That wouldn’t make sense, because none of our products is bad or unsafe. We give consumers choices that reflect their lifestyles. If you want to consume Pepsi, we’ll give you Pepsi in every size possible so that on one occasion you can consume 12 ounces and on another only seven and a half. We want to make sure that both the good-for-you and the fun-for-you products are readily available, affordably priced, and great tasting. And we make sure that good-for-you tastes as good as fun-for-you. We want you to love our Quaker Oats Real Medleys as much as you love Doritos Loaded.
Do you try to push sales of the healthier products?
Yes, but we also want to preserve choice. We’ve taken lessons from Richard Thaler and Cass Sunstein’s book Nudge. We try to put portion-control packages out front on the shelves. We make sure our diet products are merchandised as aspirationally as our full-sugar products are. We advertise Gatorade only with athletes in mind because it’s not intended to be a recreational beverage.
[End of excerpt from September 2015 Harvard Business Review article]
Backstory No. 5: Big Food
I am also reminded of a Dec. 27, 2015 Globe and Mail article is entitled: “Will the Liberals stand up to Big Food and follow through on their proposed consumer health agenda?”
An online introduction to the article notes:
“The Liberals have promised things will be different now that they are in power. Aside from high-profile initiatives, such as helping tens of thousands of Syrian refugees enter the country and pushing forward with the legalization of marijuana, several of the ‘real changes’ Prime Minister Justin Trudeau is promising involve Big Food – and would upset quite a few industry players along the way.”
A text that reminds a reader, in a vivid way, of topics that are otherwise treated in a manner that is academic and abstract, is featured in a Jan. 22, 2015 Guardian article entitled: “I want you to understand the sense of fear that Chinese people feel every day.”
With regard to the history of public relations and advertising, a valuable study is entitled: Advertising at War: Business, Consumers, and Government in the 1940s (2012). A blurb for the latter study notes:
“Advertising at War challenges the notion that advertising disappeared as a political issue in the United States in 1938 with the passage of the Wheeler-Lea Amendment to the Federal Trade Commission Act, the result of more than a decade of campaigning to regulate the advertising industry. Inger L. Stole suggests that the war experience, even more than the legislative battles of the 1930s, defined the role of advertising in U.S. postwar political economy and the nation’s cultural firmament. She argues that Washington and Madison Avenue were soon working in tandem with the creation of the Advertising Council in 1942, a joint effort established by the Office of War Information, the Association of National Advertisers, and the American Association of Advertising Agencies.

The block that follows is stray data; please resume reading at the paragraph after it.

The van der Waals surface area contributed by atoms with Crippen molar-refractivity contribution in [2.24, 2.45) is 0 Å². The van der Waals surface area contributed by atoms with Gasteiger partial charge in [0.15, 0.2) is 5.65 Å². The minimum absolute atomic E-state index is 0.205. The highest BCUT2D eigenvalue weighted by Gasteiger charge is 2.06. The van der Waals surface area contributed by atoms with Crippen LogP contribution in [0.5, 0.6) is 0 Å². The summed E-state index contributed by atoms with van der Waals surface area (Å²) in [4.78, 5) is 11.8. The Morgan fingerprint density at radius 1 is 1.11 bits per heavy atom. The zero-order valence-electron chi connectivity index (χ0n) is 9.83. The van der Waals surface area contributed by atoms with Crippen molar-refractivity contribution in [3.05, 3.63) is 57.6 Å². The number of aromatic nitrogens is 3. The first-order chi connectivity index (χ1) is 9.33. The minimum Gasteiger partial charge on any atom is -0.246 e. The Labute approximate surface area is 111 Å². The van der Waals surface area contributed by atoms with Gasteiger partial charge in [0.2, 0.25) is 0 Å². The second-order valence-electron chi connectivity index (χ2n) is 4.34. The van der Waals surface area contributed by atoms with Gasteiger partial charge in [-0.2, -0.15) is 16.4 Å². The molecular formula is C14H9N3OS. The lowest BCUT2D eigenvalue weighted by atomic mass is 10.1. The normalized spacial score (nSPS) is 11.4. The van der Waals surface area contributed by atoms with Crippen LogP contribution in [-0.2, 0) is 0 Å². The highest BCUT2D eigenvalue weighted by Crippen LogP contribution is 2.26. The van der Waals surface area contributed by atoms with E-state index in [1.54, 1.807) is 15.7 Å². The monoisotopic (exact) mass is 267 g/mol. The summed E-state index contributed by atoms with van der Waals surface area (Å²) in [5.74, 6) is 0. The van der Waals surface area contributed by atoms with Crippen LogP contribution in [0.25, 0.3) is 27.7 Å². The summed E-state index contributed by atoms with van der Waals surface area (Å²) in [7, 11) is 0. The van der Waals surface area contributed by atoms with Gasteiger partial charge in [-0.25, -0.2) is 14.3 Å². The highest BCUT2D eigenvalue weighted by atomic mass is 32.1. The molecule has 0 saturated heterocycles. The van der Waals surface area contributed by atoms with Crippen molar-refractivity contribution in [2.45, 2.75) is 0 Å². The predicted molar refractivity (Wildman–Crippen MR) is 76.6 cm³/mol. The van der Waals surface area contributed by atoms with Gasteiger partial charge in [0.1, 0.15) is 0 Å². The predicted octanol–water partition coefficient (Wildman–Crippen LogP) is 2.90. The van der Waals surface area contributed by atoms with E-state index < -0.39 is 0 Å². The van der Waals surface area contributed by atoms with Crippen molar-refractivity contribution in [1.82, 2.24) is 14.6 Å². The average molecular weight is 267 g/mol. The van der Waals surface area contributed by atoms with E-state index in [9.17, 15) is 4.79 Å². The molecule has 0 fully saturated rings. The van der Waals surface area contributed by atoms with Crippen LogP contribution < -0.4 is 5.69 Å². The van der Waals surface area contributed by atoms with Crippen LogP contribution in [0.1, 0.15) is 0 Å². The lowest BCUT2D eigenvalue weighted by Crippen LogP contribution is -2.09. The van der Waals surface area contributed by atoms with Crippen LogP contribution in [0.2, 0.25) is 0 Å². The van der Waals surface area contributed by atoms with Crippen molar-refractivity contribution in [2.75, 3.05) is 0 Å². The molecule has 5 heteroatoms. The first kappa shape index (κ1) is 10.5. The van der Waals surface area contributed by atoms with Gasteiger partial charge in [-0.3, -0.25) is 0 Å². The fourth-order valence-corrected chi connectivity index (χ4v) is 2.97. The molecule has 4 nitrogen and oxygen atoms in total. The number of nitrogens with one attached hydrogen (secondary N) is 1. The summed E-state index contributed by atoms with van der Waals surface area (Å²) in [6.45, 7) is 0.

“Using archival sources, newspapers accounts, and trade publications, Stole demonstrates that the war elevated and magnified the seeming contradictions of advertising and allowed critics of these practices one final opportunity to corral and regulate the institution of advertising. Exploring how New Dealers and consumer advocates such as the Consumers Union battled the advertising industry, Advertising at War traces the debate over two basic policy questions: whether advertising should continue to be a tax-deductible business expense during the war, and whether the government should require effective standards and labeling for consumer products, which would render most advertising irrelevant. Ultimately the postwar climate of political intolerance and reverence for free enterprise quashed critical investigations into the advertising industry. While advertising could be criticized or lampooned, the institution itself became inviolable.”
[End of text]
A Feb. 19, 2015 New York Times article is entitled: ” ‘The Most Wanted Man in China’ and ‘The Cowshed.’ ”
An Aug. 15, 2016 Guardian article is entitled: “Joseph Goebbels’ 105-year-old secretary: ‘No one believes me now, but I knew nothing’: Brunhilde Pomsel worked at the heart of the Nazis’ propaganda machine. As a film about her life is released, she discusses her lack of remorse and the private side of her monstrous boss.”
Two studies that provide back stories related to the topics at hand include:
Update re: Public relations
Public relations professionals play a key role in storytelling. Their work relates to the concept of role play as an element of storytelling. With regard to the power of public relations, A Feb. 9, 2017 Columbia Journalism Review (@CJR on Twitter) article is entitled: “PR flacks may be the media’s secret weapon against Trump.”
A May 26, 2016 Guardian article is entitled: “‘Most Orwellian winner yet’: The Invention of Russia takes Orwell prize: Arkady Ostrovsky’s The Invention of Russia, an account of media manipulation and of language in modern Russia, wins UK’s top award for political writing.”